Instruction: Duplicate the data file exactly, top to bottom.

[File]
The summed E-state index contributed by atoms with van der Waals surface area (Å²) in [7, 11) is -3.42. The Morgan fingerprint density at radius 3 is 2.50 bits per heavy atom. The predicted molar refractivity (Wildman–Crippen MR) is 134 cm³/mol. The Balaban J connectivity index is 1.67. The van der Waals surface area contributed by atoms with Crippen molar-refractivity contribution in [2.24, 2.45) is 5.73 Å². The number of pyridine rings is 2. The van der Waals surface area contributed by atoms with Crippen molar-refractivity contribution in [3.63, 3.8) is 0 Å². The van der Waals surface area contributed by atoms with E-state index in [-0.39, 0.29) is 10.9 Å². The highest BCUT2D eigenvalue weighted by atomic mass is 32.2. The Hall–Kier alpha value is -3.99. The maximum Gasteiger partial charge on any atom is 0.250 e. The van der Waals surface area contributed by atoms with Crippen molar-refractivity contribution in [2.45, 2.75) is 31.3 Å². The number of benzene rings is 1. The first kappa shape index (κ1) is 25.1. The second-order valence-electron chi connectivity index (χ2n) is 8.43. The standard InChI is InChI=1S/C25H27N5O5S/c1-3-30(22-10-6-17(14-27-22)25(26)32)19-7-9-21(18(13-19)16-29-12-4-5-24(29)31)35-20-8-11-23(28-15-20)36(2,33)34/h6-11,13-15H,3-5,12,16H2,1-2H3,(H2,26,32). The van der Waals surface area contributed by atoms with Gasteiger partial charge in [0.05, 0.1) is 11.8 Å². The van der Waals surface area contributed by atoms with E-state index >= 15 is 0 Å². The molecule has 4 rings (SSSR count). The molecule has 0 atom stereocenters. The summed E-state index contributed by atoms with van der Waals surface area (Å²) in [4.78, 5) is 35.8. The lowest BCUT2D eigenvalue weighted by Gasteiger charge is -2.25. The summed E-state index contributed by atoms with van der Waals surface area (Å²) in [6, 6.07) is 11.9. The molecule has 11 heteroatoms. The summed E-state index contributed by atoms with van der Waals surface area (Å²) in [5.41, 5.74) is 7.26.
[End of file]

The summed E-state index contributed by atoms with van der Waals surface area (Å²) in [7, 11) is -3.42. The Morgan fingerprint density at radius 3 is 2.50 bits per heavy atom. The predicted molar refractivity (Wildman–Crippen MR) is 134 cm³/mol. The Balaban J connectivity index is 1.67. The van der Waals surface area contributed by atoms with Crippen molar-refractivity contribution in [2.24, 2.45) is 5.73 Å². The number of pyridine rings is 2. The van der Waals surface area contributed by atoms with Crippen molar-refractivity contribution in [3.63, 3.8) is 0 Å². The van der Waals surface area contributed by atoms with E-state index in [-0.39, 0.29) is 10.9 Å². The highest BCUT2D eigenvalue weighted by atomic mass is 32.2. The Hall–Kier alpha value is -3.99. The maximum Gasteiger partial charge on any atom is 0.250 e. The van der Waals surface area contributed by atoms with Crippen molar-refractivity contribution in [2.45, 2.75) is 31.3 Å². The number of benzene rings is 1. The first kappa shape index (κ1) is 25.1. The second-order valence-electron chi connectivity index (χ2n) is 8.43. The standard InChI is InChI=1S/C25H27N5O5S/c1-3-30(22-10-6-17(14-27-22)25(26)32)19-7-9-21(18(13-19)16-29-12-4-5-24(29)31)35-20-8-11-23(28-15-20)36(2,33)34/h6-11,13-15H,3-5,12,16H2,1-2H3,(H2,26,32). The van der Waals surface area contributed by atoms with Gasteiger partial charge in [0.05, 0.1) is 11.8 Å². The van der Waals surface area contributed by atoms with E-state index >= 15 is 0 Å². The molecule has 4 rings (SSSR count). The molecule has 0 atom stereocenters. The summed E-state index contributed by atoms with van der Waals surface area (Å²) in [4.78, 5) is 35.8. The lowest BCUT2D eigenvalue weighted by Gasteiger charge is -2.25. The summed E-state index contributed by atoms with van der Waals surface area (Å²) in [6, 6.07) is 11.9. The molecule has 11 heteroatoms. The summed E-state index contributed by atoms with van der Waals surface area (Å²) in [5.41, 5.74) is 7.26.